The United States Justice Department has unsealed charges against two men it says are responsible for the $400 million hack of former Bitcoin (BTC) exchange Mt. Gox. According to the announcement, 43-year-old Alexey Bilyuchenko and 29 year old Aleksandr Verner allegedly conspired to launder 647,000 BTC they stole from Mt. Gox through a hack of the exchange’s servers.
Bilyuchenko is also charged with conspiring to operate the BTC-e exchange, which was shut down in 2017 due to money laundering allegations.
The DOJ unsealed charges related to the 2011 hack of the cryptocurrency exchange Mt. Gox and the operation of the illicit cryptocurrency exchange BTC-e.
Alexey Bilyuchenko, 43, and Aleksandr Verner, 29, both Russian nationals, are charged with conspiring to launder approximately…
— db (@tier10k) June 9, 2023
Prosecutors claim the hack occurred over a period of more than a year, from September 2011 until at least May 2014. During this time, the two men allegedly gained control of a Mt. Gox server located in Japan. They then proceeded to periodically make transfers of BTC from Mt. Gox to themselves, until the “vast majority” of customers’ BTC had been drained from the exchange.
After gaining possession of these Bitcoin, the men attempted to sell them through another exchange they controlled. To facilitate these sales, the two men entered into an allegedly fraudulent contract with a Bitcoin brokerage firm located in New York. The brokerage firm purchased the stolen BTC from the hackers by sending wire transfers to various offshore bank accounts. The Bitcoins themselves were left in the possession of the hackers’ exchange, but were credited to the brokerage firm’s account within it.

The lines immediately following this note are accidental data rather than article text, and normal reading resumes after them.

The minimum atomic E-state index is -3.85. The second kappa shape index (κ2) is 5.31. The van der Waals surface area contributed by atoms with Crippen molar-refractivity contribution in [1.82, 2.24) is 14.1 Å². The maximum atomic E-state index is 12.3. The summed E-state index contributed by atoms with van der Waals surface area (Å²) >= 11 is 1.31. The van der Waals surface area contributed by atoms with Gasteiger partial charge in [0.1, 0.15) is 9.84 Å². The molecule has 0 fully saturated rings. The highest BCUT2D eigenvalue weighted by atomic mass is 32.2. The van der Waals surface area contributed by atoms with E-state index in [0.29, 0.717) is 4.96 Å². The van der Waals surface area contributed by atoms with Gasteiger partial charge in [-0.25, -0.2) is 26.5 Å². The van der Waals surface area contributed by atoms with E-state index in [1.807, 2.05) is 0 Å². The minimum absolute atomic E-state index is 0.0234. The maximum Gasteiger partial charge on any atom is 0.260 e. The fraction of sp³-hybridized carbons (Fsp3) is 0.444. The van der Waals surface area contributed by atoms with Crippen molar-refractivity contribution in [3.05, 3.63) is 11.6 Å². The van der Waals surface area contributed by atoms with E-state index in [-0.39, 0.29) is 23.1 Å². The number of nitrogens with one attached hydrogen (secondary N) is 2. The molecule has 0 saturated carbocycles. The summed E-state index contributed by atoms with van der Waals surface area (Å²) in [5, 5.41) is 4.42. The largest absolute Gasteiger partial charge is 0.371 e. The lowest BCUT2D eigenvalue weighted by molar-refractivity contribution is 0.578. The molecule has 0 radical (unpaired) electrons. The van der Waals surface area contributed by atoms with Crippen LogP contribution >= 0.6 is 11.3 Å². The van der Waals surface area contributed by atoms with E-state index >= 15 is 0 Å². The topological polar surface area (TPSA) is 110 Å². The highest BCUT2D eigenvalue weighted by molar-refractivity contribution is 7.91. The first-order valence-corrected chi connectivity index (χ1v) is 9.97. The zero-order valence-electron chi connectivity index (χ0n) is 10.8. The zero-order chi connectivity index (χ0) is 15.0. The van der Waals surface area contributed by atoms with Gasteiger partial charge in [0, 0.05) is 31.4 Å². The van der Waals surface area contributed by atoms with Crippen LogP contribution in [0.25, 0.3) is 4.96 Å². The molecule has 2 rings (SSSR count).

The announcement does not say whether BTC-e was the exchange used in the fraudulent deal, instead referring to the exchange used as “Exchange-1.” Prosecutors claim that the pair received approximately $6.6 million from the deal.
Related: Mt. Gox repayment registrations close: Here’s what’s next
Mt. Gox was one of the first major cryptocurrency exchanges. It filed for bankruptcy in March 2014 after claiming the hack pushed it into insolvency.
BTC-e operated from 2011 to 2017. In 2017, the FBI liquidated some of its cryptocurrency, claiming that the funds were earned through money laundering. BTC-e’s founder, Alexander Vinnik, is currently serving prison time for his connection with the exchange. In May, Vinnik’s attorney attempted to get him released as part of a prisoner swap with the Russian Federation.